"Grippers" #6 (how to get homeless without even trying)

Episode #6: Out of money (click on “the grippers” tab for previous 5 episodes)

The Slider family was now, like so many many others, part of an American paradox. They were both rich and poor. They had everything money could buy; a place to live, a refrigerator, a washer and dryer, a personal computer, two TVs, a DVD player, a stove and oven, central heat and air, a microwave, internet service, two vehicles, cell phones, and even a video game system. They had managed to take vacations every summer and had been to Disney World numerous times. However, they were now bringing in zero income and were $14,710.00 below the national poverty level. Bob reluctantly succumbed to Tracey’s common sense and it was 10:15 when they both left for the unemployment office.

They walked into the unemployment office and Bob was surprised that it was not more crowded. Tracey said in a low voice, “Most people apply on-line. Hardly anyone comes here to sign up. If they did the lines would be around the block.”

“Well then, what are we doing here?”

“I swear Bob, what’s wrong with you? Our computer does not work—remember? We have to use their computer. We have to take a number and wait for one of the computers to open up. That’s them by the wall over there.”

“Oh my God, there are only five of them and they’re all being used and there are people waiting.”

“I know, I know. But we have no choice. We have to do this. We’ll probably be here a few hours. Let’s just try to make the best of it.”

They took numbers from the number dispenser and sat down. The number on the board flashed #23. They had numbers 41 and 42 respectively. “Dang Tracey, we’ll be here all day.”

“No, no, no. It’s not so bad. There are five machines, remember.”

At 12:30, # 41 flashed on the board. Tracey hurried over to the computer and tried to sign in. Clicking enter nothing happened. She clicked again–nothing—and again–nothing. The on-line assistant came over, “Is everything all right?”

“I can’t access my page. Look for yourself.”

The lady looked at the screen and shrugged, “It’s a code 9. You did not re-certify and were dropped from the system. You have to re-apply.”

“But all my information was there. The storm last week fried our computer. I could not sign in and then my car didn’t start and I could not get over here until after you closed. It takes a few weeks to get a check when you start, right? I mean, this is crazy. I was supposed to get a check today but you’re telling me the computer just kicked me out, just like that. The damn thing is not even a person and it can just kick you out. Can’t you people override it. I mean, it is not my fault.”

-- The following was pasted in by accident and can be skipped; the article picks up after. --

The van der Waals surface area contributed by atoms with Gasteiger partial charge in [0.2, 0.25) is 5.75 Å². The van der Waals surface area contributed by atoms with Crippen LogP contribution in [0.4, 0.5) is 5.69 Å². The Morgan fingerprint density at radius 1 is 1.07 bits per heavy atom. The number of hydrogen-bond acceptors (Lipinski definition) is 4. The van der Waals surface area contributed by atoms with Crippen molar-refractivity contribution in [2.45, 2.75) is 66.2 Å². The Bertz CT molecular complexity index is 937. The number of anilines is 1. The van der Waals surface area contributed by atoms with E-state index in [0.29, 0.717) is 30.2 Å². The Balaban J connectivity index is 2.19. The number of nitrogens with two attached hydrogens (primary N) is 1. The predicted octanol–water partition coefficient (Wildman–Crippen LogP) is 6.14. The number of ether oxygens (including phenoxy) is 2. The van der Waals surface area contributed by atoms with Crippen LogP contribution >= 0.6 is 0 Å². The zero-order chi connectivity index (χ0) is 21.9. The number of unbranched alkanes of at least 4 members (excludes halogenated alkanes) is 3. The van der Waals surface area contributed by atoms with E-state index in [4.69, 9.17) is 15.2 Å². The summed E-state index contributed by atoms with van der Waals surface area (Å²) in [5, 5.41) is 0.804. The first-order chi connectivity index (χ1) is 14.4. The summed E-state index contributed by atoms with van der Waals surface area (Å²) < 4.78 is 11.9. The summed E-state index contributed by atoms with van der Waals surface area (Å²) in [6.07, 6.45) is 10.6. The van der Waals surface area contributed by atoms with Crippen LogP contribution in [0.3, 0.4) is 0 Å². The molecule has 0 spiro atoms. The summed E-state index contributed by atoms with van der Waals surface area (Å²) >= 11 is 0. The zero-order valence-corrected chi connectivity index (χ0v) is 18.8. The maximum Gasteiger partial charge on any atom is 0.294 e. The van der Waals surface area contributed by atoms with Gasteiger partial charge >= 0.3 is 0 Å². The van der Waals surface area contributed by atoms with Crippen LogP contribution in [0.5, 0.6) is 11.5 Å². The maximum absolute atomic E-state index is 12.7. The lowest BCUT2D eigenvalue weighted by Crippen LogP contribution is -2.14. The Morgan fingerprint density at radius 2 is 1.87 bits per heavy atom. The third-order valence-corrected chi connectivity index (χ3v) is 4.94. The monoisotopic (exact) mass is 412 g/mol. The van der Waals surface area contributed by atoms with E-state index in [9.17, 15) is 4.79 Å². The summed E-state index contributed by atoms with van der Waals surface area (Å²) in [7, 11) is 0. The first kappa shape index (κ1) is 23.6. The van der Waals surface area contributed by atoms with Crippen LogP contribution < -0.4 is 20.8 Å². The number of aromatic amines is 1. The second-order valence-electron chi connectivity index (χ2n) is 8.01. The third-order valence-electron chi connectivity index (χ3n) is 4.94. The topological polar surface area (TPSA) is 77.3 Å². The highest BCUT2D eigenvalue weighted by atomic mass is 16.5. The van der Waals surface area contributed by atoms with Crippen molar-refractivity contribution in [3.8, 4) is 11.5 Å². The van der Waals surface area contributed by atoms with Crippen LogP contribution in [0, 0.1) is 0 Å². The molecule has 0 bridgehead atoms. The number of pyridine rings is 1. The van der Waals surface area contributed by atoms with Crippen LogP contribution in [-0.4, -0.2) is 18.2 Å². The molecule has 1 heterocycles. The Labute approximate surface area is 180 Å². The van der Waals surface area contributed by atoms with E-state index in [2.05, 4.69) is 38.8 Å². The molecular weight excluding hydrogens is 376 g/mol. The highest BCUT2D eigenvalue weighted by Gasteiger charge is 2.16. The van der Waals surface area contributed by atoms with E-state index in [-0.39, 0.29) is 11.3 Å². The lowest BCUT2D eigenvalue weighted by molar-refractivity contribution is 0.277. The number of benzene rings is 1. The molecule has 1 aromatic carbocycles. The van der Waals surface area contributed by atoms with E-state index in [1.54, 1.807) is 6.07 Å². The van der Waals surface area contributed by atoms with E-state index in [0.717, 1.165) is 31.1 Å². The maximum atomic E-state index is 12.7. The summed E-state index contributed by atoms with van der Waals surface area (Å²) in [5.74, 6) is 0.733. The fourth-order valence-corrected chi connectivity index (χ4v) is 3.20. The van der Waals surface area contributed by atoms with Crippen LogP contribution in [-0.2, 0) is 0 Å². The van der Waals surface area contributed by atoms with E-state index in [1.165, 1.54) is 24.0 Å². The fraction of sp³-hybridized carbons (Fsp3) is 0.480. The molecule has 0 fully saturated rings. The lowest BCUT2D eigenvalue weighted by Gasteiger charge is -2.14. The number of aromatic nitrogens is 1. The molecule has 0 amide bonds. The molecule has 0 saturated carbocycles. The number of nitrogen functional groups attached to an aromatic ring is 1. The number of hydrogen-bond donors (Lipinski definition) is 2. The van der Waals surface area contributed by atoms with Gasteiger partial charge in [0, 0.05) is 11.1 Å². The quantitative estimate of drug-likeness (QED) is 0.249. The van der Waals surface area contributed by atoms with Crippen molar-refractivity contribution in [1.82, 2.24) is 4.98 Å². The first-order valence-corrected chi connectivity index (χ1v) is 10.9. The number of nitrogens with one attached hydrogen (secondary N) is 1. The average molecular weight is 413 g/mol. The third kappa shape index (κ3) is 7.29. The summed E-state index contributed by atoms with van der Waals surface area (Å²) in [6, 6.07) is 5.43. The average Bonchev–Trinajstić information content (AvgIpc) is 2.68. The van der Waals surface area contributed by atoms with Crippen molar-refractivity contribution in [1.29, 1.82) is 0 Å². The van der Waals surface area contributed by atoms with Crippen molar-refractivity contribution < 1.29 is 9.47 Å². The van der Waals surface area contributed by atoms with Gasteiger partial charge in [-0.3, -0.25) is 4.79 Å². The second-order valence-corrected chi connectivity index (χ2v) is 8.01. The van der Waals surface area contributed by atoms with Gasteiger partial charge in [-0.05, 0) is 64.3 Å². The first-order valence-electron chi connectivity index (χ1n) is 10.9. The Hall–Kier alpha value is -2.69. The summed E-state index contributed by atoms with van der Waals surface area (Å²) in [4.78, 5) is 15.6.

“I’m sorry ma’am. My our hands are tied. You are not the first person this has happened to. They set the system up this way. The only people that can change this are the folks in Tallahassee. My advice is to fill out the forms and get yourself back into the system. And don’t forget that every week you claim benefits you have to show that you applied for at least five jobs. That’s VERY important. Okay?”

Three and a half hours after arriving at the unemployment office they were finished applying and headed home. There was very little talk going on. As they headed down Madison Ave. Tracey said, “Pull into the bank. I’ll drop off the truck payment. It is too far ‘past due’ to mail it. This way we’ll get credit for the payment immediately.”

Ten minutes later Tracey came out, got into the truck and began to cry. “What’s wrong? Why you crying?”

Trying to speak through her sobs Tracey sounded like she was talking underwater. “They bllb–want–bllp–two payments.” Forcing out the words she went on, “They won’t take one payment because today is the beginning of a new month. They want two or they want the truck.”

“WHAT! Are they crazy. We only have five payments left. We’ve been paying like clockwork for three years. I’m going in there. Give me the payment stubs.”

Bob headed into the bank and ten minutes later out he came. “So, what happened?”

“I’ll tell you what happened. I had to give them the two payments. That’s what happened. Whatever. Plus a $25.00 late fee. I think that leaves us with maybe $40.00 to our name.”

“Oh my God, Bob. The electric bill. We have to pay the electric bill. They’ll turn us off if we don’t.”

“Yeah, yeah. I know. And the water and the phones and the cable and the insurance—and. Oh man, let’s just go home and try to figure something out. Maybe we can have a big yard sale. One thing is for sure, I have to find work and fast.”

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